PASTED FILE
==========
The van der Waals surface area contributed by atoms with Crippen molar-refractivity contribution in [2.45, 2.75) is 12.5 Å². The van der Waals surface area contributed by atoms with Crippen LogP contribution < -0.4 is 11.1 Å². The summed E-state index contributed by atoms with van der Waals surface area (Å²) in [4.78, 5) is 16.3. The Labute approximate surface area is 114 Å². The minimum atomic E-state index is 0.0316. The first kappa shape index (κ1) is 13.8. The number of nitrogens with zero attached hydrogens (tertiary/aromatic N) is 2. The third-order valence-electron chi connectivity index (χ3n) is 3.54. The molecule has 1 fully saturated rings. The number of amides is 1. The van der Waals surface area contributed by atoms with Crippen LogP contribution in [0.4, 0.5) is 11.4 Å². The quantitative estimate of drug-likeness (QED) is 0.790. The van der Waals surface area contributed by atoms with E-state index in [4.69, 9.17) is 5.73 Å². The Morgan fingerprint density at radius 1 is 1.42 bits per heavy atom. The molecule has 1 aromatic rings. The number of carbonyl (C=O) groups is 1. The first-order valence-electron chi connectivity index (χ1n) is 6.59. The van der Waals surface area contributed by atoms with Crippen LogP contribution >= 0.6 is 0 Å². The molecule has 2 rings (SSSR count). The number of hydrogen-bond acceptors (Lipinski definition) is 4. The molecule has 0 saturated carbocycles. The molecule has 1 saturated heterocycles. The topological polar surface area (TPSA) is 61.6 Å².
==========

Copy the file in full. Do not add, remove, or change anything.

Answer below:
The van der Waals surface area contributed by atoms with Crippen molar-refractivity contribution in [2.45, 2.75) is 12.5 Å². The van der Waals surface area contributed by atoms with Crippen LogP contribution < -0.4 is 11.1 Å². The summed E-state index contributed by atoms with van der Waals surface area (Å²) in [4.78, 5) is 16.3. The Labute approximate surface area is 114 Å². The minimum atomic E-state index is 0.0316. The first kappa shape index (κ1) is 13.8. The number of nitrogens with zero attached hydrogens (tertiary/aromatic N) is 2. The third-order valence-electron chi connectivity index (χ3n) is 3.54. The molecule has 1 fully saturated rings. The number of amides is 1. The van der Waals surface area contributed by atoms with Crippen LogP contribution in [0.4, 0.5) is 11.4 Å². The quantitative estimate of drug-likeness (QED) is 0.790. The van der Waals surface area contributed by atoms with E-state index in [4.69, 9.17) is 5.73 Å². The Morgan fingerprint density at radius 1 is 1.42 bits per heavy atom. The molecule has 1 aromatic rings. The number of carbonyl (C=O) groups is 1. The first-order valence-electron chi connectivity index (χ1n) is 6.59. The van der Waals surface area contributed by atoms with Crippen LogP contribution >= 0.6 is 0 Å². The molecule has 2 rings (SSSR count). The number of hydrogen-bond acceptors (Lipinski definition) is 4. The molecule has 0 saturated carbocycles. The molecule has 1 saturated heterocycles. The topological polar surface area (TPSA) is 61.6 Å².